That "Slentrol" - a new tool to fight canine obesity - had won federal government approval struck Silberman, of Burtonsville, as silly. A far simpler course, it seemed to him, would be to feed your dog less.
As he put it in his letter to The Sun, "I've yet to see the dog that can use a can opener or open a refrigerator."
As is often the case with the published word, someone took issue - in this case, Marycatherine Augustyn of Lutherville, who pointed out in a subsequent letter to the editor that Silberman "has obviously not met my 90-pound Labrador mix, Nemo. ... "
Yes, Larry, dogs can open refrigerators - from assistance dogs, trained to help their handicapped masters, to the pooches of frat boys who, inspired by the old beer commercial, have spent countless hours teaching their dogs to fetch them cold brews. In both cases, dogs commonly pull the door open by tugging on a dishtowel that his been wrapped around the handle.
Beyond that, thanks to Silberman's letter, we now know there are also a handful like Nemo, who - with no training, no towel, no prompting - have figured out not just that there's food in that big cold box, but how to open it when no one's around.
Caught in the actAnd unlike the answer to little Virginia's letter 110 years ago - perhaps the most famous newspaper editorial ever written ("Yes, Virginia, there is a Santa Claus ... he exists as certainly as love and generosity and devotion exist. ... ") - you don't have to take this one on faith.
We have video: baltimore sun.com/nemo.
Indisputable as the evidence is, don't be surprised if it generates more controversy in the letters to the editor column: "Can't your newspaper find more important issues to report on than dogs opening refrigerators?" readers may ask. (The answer is yes.) "How could the dog owners let him eat all that?" (They were sleeping.)
But such is the cost of documenting a phenomenon. Besides, Nemo - after his hour-long, covertly videotaped binge (during which he consumed two slices of pizza, a hunk of meatloaf, a pint of sour cream, some leftover soup and a snack-size apple sauce) - is entitled to his 15 minutes of fame.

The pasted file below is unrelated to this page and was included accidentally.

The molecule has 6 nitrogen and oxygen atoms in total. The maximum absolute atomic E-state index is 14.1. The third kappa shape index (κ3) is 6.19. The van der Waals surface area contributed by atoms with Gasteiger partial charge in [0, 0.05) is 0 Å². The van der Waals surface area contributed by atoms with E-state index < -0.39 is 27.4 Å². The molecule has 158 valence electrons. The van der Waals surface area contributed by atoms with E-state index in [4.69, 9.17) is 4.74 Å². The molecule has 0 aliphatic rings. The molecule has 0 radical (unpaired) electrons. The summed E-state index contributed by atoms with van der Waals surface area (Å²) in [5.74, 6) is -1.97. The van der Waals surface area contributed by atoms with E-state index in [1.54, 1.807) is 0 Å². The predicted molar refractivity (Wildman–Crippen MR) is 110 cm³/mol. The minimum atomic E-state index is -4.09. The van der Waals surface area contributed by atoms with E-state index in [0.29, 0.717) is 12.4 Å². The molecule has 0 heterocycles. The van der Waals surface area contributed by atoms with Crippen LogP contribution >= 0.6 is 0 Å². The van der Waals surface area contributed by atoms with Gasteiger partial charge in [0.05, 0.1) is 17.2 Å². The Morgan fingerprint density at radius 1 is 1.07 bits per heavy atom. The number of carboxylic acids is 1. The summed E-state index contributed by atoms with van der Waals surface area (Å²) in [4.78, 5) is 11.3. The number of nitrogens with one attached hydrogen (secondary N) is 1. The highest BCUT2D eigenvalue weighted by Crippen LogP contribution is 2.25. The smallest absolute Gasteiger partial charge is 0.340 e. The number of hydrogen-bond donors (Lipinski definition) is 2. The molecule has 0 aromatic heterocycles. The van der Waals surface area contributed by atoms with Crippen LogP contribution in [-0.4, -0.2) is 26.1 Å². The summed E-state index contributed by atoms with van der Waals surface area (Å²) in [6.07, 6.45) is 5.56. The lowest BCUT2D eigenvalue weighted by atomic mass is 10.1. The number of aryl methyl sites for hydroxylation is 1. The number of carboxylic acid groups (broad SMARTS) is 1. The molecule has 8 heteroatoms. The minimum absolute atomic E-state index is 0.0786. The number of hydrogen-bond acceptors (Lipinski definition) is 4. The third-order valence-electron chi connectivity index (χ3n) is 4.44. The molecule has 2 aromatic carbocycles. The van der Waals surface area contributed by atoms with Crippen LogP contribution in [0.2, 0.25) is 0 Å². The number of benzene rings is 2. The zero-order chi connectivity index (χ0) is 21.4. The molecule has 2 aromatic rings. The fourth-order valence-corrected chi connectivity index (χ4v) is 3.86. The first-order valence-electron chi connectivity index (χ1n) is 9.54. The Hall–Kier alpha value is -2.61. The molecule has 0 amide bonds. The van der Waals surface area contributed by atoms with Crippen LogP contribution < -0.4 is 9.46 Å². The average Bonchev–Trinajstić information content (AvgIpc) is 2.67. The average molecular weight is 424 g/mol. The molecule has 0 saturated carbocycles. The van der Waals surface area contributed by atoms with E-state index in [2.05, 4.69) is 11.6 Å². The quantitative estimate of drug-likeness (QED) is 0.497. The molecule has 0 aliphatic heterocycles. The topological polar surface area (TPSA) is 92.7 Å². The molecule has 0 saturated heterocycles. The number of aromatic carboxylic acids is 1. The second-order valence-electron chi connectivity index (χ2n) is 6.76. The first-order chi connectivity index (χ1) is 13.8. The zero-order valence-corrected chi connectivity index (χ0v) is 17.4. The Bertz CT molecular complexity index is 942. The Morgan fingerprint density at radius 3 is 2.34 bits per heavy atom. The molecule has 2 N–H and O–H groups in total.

Nemo, as far as Augustyn knows, was originally from Havre de Grace, where he was picked up as a stray. He ended up at Animal Rescue Inc., a no-kill shelter just across the Pennsylvania line. He was adopted by a New Yorker who returned him when Nemo failed to adapt to the apartment lifestyle. His next owner returned him, too, after Nemo failed to hit it off with the family cat.
About three years ago, Augustyn's husband, William Sciarillo, visited the shelter and found Nemo, then called Bingo and weighing about 60 pounds.
Nemo came with a few bad habits, most likely picked up from his days on the streets. Some of them may have contributed to the 30 pounds Nemo has gained since Sciarillo brought him home.
He barks a lot, has been known to forage in the garbage can and sometimes snatches food from people's hands. A hardheaded sort, he wouldn't stay in the yard until the family doubled the voltage he was zapped with when he tried to go past the electric fence. Once, Augustyn said, "I found him leaning up against the stove eating something out of a skillet that was still cooking."
And about once every couple of months he raided the refrigerator, removing pizza, chicken, macaroni and cheese, lunch meat, and who knows what else.
"He only does it when no one is home, or everyone's asleep," Augustyn said. "I suppose the trash on the floor in the morning is only circumstantial evidence, but he does act pretty guilty in the morning."
The family took his bad habits in stride.
"Nemo is a sweetheart. He's a great dog, and we can put up with a little night foraging," said Augustyn, 47, a member of the public-health faculty at the Johns Hopkins University. In the past couple of weeks, they've started putting a strip of duct tape across the door at night to reinforce the seal, and there have been no break-ins since.